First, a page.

134 DNA Painter Part 3: The Inferred Segment Generator Tanner Blair Tolman https://www.youtube.com/watch?v=96ai8nM4lzo

 

100
135 DNA Painter Part 4: The Distinct Segment Generator Tanner Blair Tolman https://www.youtube.com/watch?v=Pu-WIEQ_8vc 83
136 DNA Painter Part 5: Ancestral Trees Tanner Blair Tolman https://www.youtube.com/watch?v=dkYDeFLduKA 73
137 Understanding Your DNA Ethnicity Results Tanner Blair Tolman https://www.youtube.com/watch?v=4tAd8jK6Bgw 518
138 What’s New at GEDmatch Tim Janzen https://www.youtube.com/watch?v=AjA59BG_cF4

 

515
139 What Does it Mean to Have Neanderthal Ancestry? Ugo Perego https://www.youtube.com/watch?v=DshCKDW07so 190
140 Big Y-700 Your DNA Guide https://www.youtube.com/watch?v=rIFC69qswiA 143
141 Next Steps with Your DNA Your DNA Guide – Diahan Southard (live) https://www.familysearch.org/rootstech/session/next-steps-with-your-dna Not yet available

Additions:

142  Adventures of an Amateur Genetic Genealogist – Geoff Nelson https://www.familysearch.org/rootstech/session/adventures-of-an-amateur-genetic-genealogist     291 views

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DNA Day: Forty Years On and We’re Still Shaking The Tree!

Genealogists are always excited when DNA Day in April arrives because it means two things:

  • Celebrating DNA
  • Sales

This year we have a 40th anniversary to celebrate along with some great sales.

Those of you who know me already understand how excited I am about the powerful combination of genetics and genealogy. Yes, I’m a science/genealogy nerd and I’m also one of the scientists working on the Million Mito Project – the next generation of mitochondrial DNA.

We’re pushing that envelope and you’ll be the beneficiary.

So please forgive me if my excitement spills over for a bit here. Let’s celebrate together!

The Beginning – Mitochondrial DNA

Mitochondrial graphic courtesy Dr. Paul Maier Copyright 2021 all rights reserved

Mitochondrial DNA, the DNA all humans inherit from their mother in a direct matrilineal line was first sequenced in 1981 at Cambridge University using the DNA of an anonymous volunteer. We know today that the volunteer whose DNA was used for that reference sample carried mutation values that eventually placed them in haplogroup H2a2a1. Of course, haplogroup H2a2a1 didn’t exist back then and has slowly evolved over the years as we learn more and updates to the tree occur.

That volunteer’s sequence of mutations was organized to form basic haplogroups, a genetic breadcrumb history that provides links both backward in time to our distant ancestors and forwards in time to us today. Comparing our mitochondrial DNA to other testers is genealogically relevant and can help break through brick walls. But that next chapter, genealogy, wouldn’t begin until the year 2000 when both Oxford Ancestors and FamilyTreeDNA introduced direct-to-consumer testing.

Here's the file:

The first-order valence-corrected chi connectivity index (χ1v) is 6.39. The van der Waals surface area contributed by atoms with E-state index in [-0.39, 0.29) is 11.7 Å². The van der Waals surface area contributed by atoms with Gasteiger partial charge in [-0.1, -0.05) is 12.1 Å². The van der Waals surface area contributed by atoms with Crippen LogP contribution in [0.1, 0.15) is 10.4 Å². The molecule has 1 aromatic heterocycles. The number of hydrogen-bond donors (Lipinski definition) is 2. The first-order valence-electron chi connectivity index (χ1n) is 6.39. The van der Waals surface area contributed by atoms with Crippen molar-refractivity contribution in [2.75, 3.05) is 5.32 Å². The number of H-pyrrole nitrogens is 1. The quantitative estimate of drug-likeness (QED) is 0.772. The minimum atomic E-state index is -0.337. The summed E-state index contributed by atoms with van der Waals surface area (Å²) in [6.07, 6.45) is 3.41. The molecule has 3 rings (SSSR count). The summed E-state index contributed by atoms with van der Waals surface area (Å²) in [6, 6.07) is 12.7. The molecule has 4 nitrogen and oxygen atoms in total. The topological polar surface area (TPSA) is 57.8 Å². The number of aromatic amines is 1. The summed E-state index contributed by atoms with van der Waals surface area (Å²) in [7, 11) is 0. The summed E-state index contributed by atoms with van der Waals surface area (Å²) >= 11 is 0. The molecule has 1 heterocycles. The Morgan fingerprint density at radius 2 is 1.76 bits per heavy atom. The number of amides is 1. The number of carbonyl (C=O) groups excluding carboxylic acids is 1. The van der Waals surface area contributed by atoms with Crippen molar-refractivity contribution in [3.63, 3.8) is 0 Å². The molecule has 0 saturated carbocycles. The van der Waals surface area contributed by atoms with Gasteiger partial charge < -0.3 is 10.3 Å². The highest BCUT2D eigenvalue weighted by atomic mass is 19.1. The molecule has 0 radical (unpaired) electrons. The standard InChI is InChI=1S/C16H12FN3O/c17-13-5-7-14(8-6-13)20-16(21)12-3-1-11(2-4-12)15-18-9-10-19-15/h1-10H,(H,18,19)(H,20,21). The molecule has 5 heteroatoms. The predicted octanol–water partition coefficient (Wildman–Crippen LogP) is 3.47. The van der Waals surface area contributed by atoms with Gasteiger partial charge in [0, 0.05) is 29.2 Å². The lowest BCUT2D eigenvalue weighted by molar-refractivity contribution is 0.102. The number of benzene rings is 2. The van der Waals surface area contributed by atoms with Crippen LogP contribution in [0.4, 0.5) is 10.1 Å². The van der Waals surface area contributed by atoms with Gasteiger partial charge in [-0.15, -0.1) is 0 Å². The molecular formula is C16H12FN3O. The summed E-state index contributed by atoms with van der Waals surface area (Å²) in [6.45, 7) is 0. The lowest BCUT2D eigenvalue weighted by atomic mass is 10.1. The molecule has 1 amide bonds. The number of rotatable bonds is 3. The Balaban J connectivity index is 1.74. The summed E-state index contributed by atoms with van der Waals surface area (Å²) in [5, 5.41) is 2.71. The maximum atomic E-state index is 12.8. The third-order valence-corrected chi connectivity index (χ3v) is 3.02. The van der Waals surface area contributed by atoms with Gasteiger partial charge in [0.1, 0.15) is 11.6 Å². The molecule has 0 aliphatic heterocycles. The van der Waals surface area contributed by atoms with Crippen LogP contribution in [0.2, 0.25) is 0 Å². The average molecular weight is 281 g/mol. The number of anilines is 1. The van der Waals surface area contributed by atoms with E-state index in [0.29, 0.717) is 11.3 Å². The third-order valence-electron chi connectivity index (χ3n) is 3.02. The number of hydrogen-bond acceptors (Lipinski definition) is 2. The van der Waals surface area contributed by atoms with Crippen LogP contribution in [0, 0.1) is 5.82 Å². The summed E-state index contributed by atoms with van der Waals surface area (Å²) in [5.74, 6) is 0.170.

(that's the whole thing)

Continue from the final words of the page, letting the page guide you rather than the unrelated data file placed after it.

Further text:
For 31 years after that initial discovery, everyone would be compared to the Cambridge Reference Sequence, the CRS.

Scientists didn’t know at the time, of course, but using the DNA of a person whose haplogroup was formed about 3500 years ago would make it challenging to correctly place people whose haplogroup was formed sometime between Mitochondrial Eve, our founding mother, and the haplogroup H reference sequence.

Think of it as trying to measure someone’s height when measuring from their shoulders up. You can do it, but you need to compensate for not measuring from the floor to the top of their head in one step.

Mitochondrial Eve lived about 150,000 years ago in Africa and was the founder of haplogroup L who eventually gave birth to all of the rest of the haplogroups in the world through haplogroups M and N who migrated out of Africa.

Courtesy FamilyTreeDNA

In 2012, a second comparison methodology, the Reconstructed Sapiens Reference Sequence (RSRS) was published in the landmark paper, A “Copernican” Reassessment of the Human Mitochondrial DNA Tree from its Root, written by Behar et al.

The RSRS version of the tree defined branches beginning at the base with Mitochondrial Eve, the first woman who lived in African and has survivors today, and provided estimated dates of when individual haplogroups were formed in a supplement to the paper. In other words, the RSRS measured height, or the genetic distance from Eve to us, from the floor up.

Today, there is still no universally accepted standardization in reporting, in part because the earlier papers are still relevant and utilize the older CRS methodology. Different academic papers reference the CRS or the RSRS, and FamilyTreeDNA, the only company that tests the full sequence and provides matching for genealogy, reports both versions for customers.

click to enlarge graphics

I find the RSRS more relevant for genealogy, because it’s much easier to see and identify our extra and missing mutations which are the seeds of future haplogroups.

While the original scientific mitochondrial DNA paper from 1981 is behind a paywall, here, I found another article, Mitochondrial DNA published in the magazine, The Science Teacher, that’s free, here.

With Build 17 of the mitochondrial tree, published in 2016, more than 5,400 haplogroups were defined using 24,275 samples. You can view the defining mutations by haplogroup, here, or on Phylotree, here.

Many more samples are available now, and the tree is in desperate need of an update, but that update needs to be a scientific reevaluation, not just adding to the tips of the branches.